New system could provide detailed images — even of soft tissue — from a lightweight, portable device.
It was uncharacteristically cool during the day last month when MIT atmospheric chemistry graduate student Matthew J. Alvarado found himself talking about global warming to a troupe of newly arrived MIT freshmen.
But that was OK. The 20 students who signed up for a first-of-its-kind pre-orientation session Aug. 21-24 were savvy enough to know the difference between weather and climate, Alvarado said. At the Public Garden, along the Freedom Trail and through Haymarket, Alvarado talked about how global warming could significantly raise the level of storm surges Boston experiences in the coming centuries.
The tour was just one of the ways members of the Class of 2011 learned about energy and environment in and around MIT through Discover Energy and Environmental Programs at MIT (DEEP@MIT), a new freshman preorientation program (FPOP) created with support from the d'Arbeloff Fund for Excellence in Education.
Participating students learned about relevant academic programs, green campus operations and pioneering student projects such as the Biodiesel@MIT initiative and the Generator, an event introducing students to energy-related opportunities around campus. DEEP rounded out existing FPOP programs on literature, engineering and outdoor adventures.
"We were able to give our first-year students a whirlwind tour of MIT's energy and environmental programs in research labs, campus operations and student initiatives, while also highlighting some of the pressing challenges and complex questions that they can explore during their MIT career," said Beth C. Conlin, education program coordinator for the Laboratory for Energy and the Environment (LFEE) and the MIT Energy Initiative.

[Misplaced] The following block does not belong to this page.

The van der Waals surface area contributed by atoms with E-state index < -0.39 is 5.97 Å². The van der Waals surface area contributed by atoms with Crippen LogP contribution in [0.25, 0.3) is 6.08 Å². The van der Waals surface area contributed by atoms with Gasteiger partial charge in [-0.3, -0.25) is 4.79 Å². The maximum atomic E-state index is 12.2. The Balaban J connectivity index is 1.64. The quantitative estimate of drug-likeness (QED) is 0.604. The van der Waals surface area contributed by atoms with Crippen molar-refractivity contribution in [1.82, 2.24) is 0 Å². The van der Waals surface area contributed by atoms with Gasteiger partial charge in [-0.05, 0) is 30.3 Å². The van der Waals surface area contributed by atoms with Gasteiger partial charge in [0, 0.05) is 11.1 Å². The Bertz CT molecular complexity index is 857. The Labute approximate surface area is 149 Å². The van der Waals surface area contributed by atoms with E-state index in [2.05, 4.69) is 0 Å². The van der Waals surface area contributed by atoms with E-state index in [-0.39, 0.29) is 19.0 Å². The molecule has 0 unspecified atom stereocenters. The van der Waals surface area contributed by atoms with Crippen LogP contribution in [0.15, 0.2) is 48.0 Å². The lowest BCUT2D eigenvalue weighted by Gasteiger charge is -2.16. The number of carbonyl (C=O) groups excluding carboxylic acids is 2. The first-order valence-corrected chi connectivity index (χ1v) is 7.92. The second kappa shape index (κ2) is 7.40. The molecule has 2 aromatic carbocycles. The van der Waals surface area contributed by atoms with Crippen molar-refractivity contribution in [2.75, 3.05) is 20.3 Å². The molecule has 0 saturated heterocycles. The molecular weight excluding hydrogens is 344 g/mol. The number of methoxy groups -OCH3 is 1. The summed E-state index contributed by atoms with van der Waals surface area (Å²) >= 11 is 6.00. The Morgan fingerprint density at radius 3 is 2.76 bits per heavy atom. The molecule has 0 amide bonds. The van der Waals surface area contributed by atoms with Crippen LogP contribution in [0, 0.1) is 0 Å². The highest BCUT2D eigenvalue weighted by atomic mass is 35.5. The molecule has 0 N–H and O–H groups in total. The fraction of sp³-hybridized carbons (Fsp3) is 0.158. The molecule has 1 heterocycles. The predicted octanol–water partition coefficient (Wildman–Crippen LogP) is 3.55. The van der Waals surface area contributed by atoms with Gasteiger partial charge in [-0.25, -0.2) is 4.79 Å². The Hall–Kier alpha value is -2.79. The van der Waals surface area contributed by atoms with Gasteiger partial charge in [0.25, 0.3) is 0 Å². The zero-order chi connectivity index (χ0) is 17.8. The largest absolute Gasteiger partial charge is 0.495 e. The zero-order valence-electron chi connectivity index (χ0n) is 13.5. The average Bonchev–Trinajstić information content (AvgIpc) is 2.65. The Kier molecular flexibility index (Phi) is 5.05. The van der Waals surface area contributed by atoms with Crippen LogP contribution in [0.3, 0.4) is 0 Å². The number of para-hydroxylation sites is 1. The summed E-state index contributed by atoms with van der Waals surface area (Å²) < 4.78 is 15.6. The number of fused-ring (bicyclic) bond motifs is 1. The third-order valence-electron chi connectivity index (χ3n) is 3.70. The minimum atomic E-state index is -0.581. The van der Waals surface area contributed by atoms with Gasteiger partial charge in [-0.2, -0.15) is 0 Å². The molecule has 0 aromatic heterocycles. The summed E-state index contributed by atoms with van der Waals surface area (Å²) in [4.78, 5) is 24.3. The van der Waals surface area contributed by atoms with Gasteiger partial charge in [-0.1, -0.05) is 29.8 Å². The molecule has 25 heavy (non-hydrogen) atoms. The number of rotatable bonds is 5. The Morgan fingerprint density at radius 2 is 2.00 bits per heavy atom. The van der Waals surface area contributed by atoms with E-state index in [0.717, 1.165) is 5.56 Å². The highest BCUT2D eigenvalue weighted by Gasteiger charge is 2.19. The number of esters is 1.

"Everyone should learn about energy and be aware and proactive about their world," said participant Denys Zhuo. "I learned a great deal about alternative energy while getting to see some of MIT's cutting edge research performed by students as well as an awareness in my everyday activities of how to live more green and energy efficient." Zhuo, from Lafayette, La., is interested in materials science and engineering.
Patrick Ernst from Brecksville, Ohio, said, "I feel that my generation must make great progress in the field of energy production. Participating in DEEP allowed me to become familiar with programs at MIT that deal with energy and environmental issues."
DEEP program components included activities gauging the individual, campus and global impact of energy and resource use; interactive discussions with faculty on issues of science, technology and policy; conversations with students about how to get involved in energy and environmental activities; and tours of MIT facilities such as the Plasma Science and Fusion Center and the lab of Heidi Nepf, professor of civil and environmental engineering.
The most substantial activity of the week was a one-day audit of the energy and environmental footprint of Burton-Connor House, an MIT dormitory. The students approximated the dorm's--and an individual student's--impact in terms of electricity, heating, water use and recycling. Students calculated both the resource and financial savings of efficiency improvements in each of these areas.
DEEP organizers also collaborated with the Terrascope Program to play the interactive FishBanks game, in which students take on the role of fishing companies in a competitive fishery, attempting to preserve the long-term health of their industry. The game holds lessons on the management of common resources in a competitive market.
Amanda C. Graham, education program manager for LFEE and MITEI, oversaw the planning and implementation of DEEP@MIT. "It was terrific fun to meet students in their first few days at MIT who were excited and committed to making a positive environmental difference," she said.